‘Give us a million dollars!’ Hip hop’s integration of commercialism and counterculturalism as a break in the structures of cultural consumption
Gaalen, T. van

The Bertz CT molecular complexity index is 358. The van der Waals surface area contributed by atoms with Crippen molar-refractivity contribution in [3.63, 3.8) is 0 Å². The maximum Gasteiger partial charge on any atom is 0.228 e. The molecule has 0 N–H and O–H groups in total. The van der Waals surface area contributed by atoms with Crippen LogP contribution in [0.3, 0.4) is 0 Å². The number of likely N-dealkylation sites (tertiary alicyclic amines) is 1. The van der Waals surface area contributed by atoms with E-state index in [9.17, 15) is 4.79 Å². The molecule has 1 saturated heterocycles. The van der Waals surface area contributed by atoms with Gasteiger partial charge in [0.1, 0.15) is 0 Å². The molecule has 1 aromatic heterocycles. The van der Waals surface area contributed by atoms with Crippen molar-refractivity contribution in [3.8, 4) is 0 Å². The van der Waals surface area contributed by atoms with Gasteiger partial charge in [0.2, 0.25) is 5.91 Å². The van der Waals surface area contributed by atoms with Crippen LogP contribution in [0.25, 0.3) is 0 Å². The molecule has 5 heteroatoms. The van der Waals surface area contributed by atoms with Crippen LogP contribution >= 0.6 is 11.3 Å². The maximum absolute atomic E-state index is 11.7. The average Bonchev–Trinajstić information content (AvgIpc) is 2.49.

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This thesis addresses a central question posed by the popularity of hip hop. Hip hop, which integrates both explicit counterculturalism and commercialism, does not fit the dominant ‘countercultural idea’ as described by cultural historian Thomas Frank. According to Frank, the ‘countercultural idea’ is the im-plication of a dichotomous distinction between authentic, free countercultures and the grey, commercial mainstream. This assumption, argues Frank, has formed the foundation of cultural consumption in the second half of the 20th century. As such, a culturally dominant genre such as hip hop’s rejection of the ‘countercultural idea’ implies a break with the dominant structure of cultural consumption. To understand hip hop’s integration of commercialism and counterculturalism, this thesis explores an alternative theoretical framework based on a suggested new structure of cultural consumption, the structure of ‘omnivorous’ consumption. This structure is defined by an increasingly individual approach to culture, resulting in the demise of traditional countercultures, as well as a more open, ‘cherry-picking’ approach to cultural consumption. This theoretical framework is applied to source material from the New York hip hop scene around 1980-1990, the period hip hop rose to mainstream popularity in the USA. This leads to several conclusions. Firstly, hip hop combined counterculturalism with commercialism early on. Whereas earlier African American genres such as jazz and rock ‘n’ roll also showcased a similar integration, and as such, a break with the ‘countercultural idea’, hip hop’s business-focused approach functioned well within the increasingly neoliberal cultural market of New York in the early 1980s, thus resulting in a large, black-owned hip hop business. Jazz and rock ‘n’ roll, on the other hand, initially showcased a similar approach but were filtered through the ‘countercultural idea’ when white record labels and artists popularized the genre. Secondly, hip hop’s success can be explained by a substantial white middle class that consumed hip hop early on without strictly adhering to hip hop culture. This suggests the rise of the ‘omnivorous’ consumer. As such, this thesis concludes that hip hop’s rise in popularity coincides with the rise of a new structure of cultural consumption that allows for its integration of counterculturalism and commercialism.